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Producers, networks turn to Web for viewers’ voice

Jul 9, 2001  •  Post A Comment

When Bobby Flay defeated the Iron Chef of Japanese cuisine, Masaharu Morimoto, in a lobster battle in early June, fans were incensed. Several claimed the cooking match was fixed. One stated, “I haven’t seen that big of a fix outside the [World Wrestling Federation].”
And what was the forum for these reactions befitting a sporting event? The bulletin boards of FoodTV.com, the Web site for the Food Network, which carries the cooking-battle show “Iron Chef.”
The Internet has not only provided an opportunity for networks to extend their brands online, it also has allowed for greater and more immediate communication between programmers and their viewers.
The Food Network receives about 8,000 posts per week on its bulletin boards and about 1,500 e-mail messages each day, said Beth Higbee, vice president of new media for the network. With that level of activity on the boards, the network has a means, aside from ratings, of assessing viewer reaction and interest in its shows.
“There isn’t a better place to gauge viewer interest than the Web site,” said Eileen Opatut, senior vice president, programming and production, for the network.
She says she reads the bulletin boards every day, and the positive response to three “Unwrapped” specials that ran in April helped the network decide to launch the show as a series this summer. “Based on the ratings and the Web site, we decided to go forward with it as series.”
CNN has taken viewer input from its Web site a step further. Its 4 p.m. (ET) show “News Site” hosts an online editorial meeting at 10:30 a.m. every weekday. Host Joie Chen, along with her producers, participates in an online chat at CNN.com/newsite each morning to discuss the news of the day. Comments are considered for air during the show that afternoon, and often viewers’ ideas are used for stories.
For instance, a recent chat began with a discussion of rising gas prices, which was expected to be the lead on “News Site,” said Sue Bunda, senior vice president of CNN/U.S.
“All of a sudden we got a response saying, `I am in Canada and I am paying this much.’ `I am in Los Angeles and I am paying this much.’ `I am in Milwaukee and I am paying this much,”’ Ms. Bunda said.
The producers then culled the responses and produced a chart for the broadcast, billing it as a random sampling of gas prices around the country collected from viewers.
The modus operandi of the show has paid off. Since CNN “News Site” launched in late February, the show has averaged a 0.5 rating in its cable universe with 427,000 total viewers. In 2000, the show averaged a 0.3 rating in its cable universe, with 277,000 total viewers per day, according to CNN.
The “News Site” cyber meeting has also uncovered potential stories, such as a May piece about racially motivated death threats at Pennsylvania State University.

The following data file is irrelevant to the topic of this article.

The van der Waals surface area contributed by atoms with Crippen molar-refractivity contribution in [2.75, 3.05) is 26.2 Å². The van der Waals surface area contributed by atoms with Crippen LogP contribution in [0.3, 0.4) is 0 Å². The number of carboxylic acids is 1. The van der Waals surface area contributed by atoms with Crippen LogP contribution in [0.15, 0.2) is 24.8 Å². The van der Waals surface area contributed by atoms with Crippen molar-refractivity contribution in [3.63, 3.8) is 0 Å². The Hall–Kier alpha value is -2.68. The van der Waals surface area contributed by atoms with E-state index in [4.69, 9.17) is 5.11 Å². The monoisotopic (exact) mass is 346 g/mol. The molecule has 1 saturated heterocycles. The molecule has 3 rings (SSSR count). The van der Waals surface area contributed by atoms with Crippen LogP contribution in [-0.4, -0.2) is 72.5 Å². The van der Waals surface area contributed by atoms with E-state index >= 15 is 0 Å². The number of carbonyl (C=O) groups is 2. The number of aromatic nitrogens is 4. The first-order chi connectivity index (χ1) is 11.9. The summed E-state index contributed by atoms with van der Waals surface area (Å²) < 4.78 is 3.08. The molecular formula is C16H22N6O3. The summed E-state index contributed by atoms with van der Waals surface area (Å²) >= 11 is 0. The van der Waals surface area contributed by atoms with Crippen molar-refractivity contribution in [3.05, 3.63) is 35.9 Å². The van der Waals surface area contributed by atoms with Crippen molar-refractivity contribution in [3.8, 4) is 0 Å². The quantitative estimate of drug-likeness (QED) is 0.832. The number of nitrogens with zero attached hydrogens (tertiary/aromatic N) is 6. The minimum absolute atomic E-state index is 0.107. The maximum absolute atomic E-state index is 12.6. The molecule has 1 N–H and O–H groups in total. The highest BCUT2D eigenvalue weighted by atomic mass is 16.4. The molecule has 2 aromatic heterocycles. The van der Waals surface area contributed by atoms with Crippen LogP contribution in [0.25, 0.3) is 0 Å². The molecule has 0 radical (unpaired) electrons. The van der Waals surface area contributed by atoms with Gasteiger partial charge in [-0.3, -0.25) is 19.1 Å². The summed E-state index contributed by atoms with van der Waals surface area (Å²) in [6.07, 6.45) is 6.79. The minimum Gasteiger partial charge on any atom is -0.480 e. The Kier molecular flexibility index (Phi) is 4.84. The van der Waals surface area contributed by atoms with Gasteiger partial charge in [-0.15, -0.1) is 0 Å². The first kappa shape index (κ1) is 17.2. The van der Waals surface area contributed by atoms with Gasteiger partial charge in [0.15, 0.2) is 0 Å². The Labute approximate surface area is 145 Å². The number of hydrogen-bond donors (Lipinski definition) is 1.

“That turned out to be a hell of a story,” she said. “We had never heard about this, and we probably wouldn’t have heard about it if not for the chatter.”
The Web site also offers a chat concurrently with the show, and chatters can pose questions for Ms. Chen to ask during interviews. “This is the audience’s chance to say, `This is the story. This is another angle.’ There is some sense of democracy in an era when audiences feel disconnected,” Ms. Chen said.
In addition to “News Site,” CNN produces “Ask CNN,” a segment that airs nine times a day and allows viewers to have their questions about news and events answered on air.
When CNN White House correspondent John King interviewed President Bush on May 16, a viewer inquired as to whether Mr. King was required to submit his questions for the president before the interview. The network responded later that day on air ( and the answer was no).
These types of interactions open the window a little more as to who the viewers are and what they want, Ms. Bunda said.
It also creates an investment for the user in the network. “Beyond traditional ratings, it’s a way to get a sense of whether we connected with viewers,” she said.
Since live news programming lends itself well to viewer interaction, CNBC has also gleaned online information and incorporated it its on-air content. “Squawk Box” and “Power Lunch” in particular regularly address viewer e-mail on air.
“Members of our production team scan mailboxes and will select incisive questions or a pervasive theme,” said Bruno Cohen, executive vice president, business news. “Our anchors will then say, `Here’s a good question from Amy,’ or `We’re getting a lot of questions on GE/Honeywell,’ for instance,” he said, referring to General Electric Co.’s proposed acquisition of Honeywell International.
ESPN has incorporated viewer comments posted to the Web into its newscasts. During a “Baseball Tonight” show this spring, the network included chat-room comments on a New York Yankees/Boston Red Sox game during the recap.
Such feedback is a regular component of both “Baseball Tonight” and ESPN News, said John Marvel, vice president and executive editor of ESPN.com. The Web site features a “Don’t Miss” section in which it solicits input on different sports topics and then incorporates the results into its news shows.